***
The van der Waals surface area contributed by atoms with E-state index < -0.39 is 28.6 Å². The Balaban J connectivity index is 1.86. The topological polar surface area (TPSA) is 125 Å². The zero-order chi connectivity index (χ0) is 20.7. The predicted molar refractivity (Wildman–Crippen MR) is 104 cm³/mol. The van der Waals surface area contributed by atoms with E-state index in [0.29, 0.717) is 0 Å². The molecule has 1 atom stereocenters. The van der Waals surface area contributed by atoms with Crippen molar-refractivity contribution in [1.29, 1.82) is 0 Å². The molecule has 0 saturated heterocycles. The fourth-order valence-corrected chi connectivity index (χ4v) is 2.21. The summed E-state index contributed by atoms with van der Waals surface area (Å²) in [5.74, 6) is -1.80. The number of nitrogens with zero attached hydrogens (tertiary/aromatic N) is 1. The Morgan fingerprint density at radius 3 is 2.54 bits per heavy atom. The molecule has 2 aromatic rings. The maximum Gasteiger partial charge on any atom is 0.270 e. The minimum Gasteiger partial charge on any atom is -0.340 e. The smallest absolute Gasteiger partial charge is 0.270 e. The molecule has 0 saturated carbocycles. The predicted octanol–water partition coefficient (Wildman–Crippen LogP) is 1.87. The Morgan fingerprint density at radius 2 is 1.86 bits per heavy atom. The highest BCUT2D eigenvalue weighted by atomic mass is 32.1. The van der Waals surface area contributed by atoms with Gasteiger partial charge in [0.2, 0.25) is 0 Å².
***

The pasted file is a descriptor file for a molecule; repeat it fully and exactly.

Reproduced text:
The van der Waals surface area contributed by atoms with E-state index < -0.39 is 28.6 Å². The Balaban J connectivity index is 1.86. The topological polar surface area (TPSA) is 125 Å². The zero-order chi connectivity index (χ0) is 20.7. The predicted molar refractivity (Wildman–Crippen MR) is 104 cm³/mol. The van der Waals surface area contributed by atoms with E-state index in [0.29, 0.717) is 0 Å². The molecule has 1 atom stereocenters. The van der Waals surface area contributed by atoms with Crippen molar-refractivity contribution in [1.29, 1.82) is 0 Å². The molecule has 0 saturated heterocycles. The fourth-order valence-corrected chi connectivity index (χ4v) is 2.21. The summed E-state index contributed by atoms with van der Waals surface area (Å²) in [5.74, 6) is -1.80. The number of nitrogens with zero attached hydrogens (tertiary/aromatic N) is 1. The Morgan fingerprint density at radius 3 is 2.54 bits per heavy atom. The molecule has 2 aromatic rings. The maximum Gasteiger partial charge on any atom is 0.270 e. The minimum Gasteiger partial charge on any atom is -0.340 e. The smallest absolute Gasteiger partial charge is 0.270 e. The molecule has 0 saturated carbocycles. The predicted octanol–water partition coefficient (Wildman–Crippen LogP) is 1.87. The Morgan fingerprint density at radius 2 is 1.86 bits per heavy atom. The highest BCUT2D eigenvalue weighted by atomic mass is 32.1. The van der Waals surface area contributed by atoms with Gasteiger partial charge in [0.2, 0.25) is 0 Å².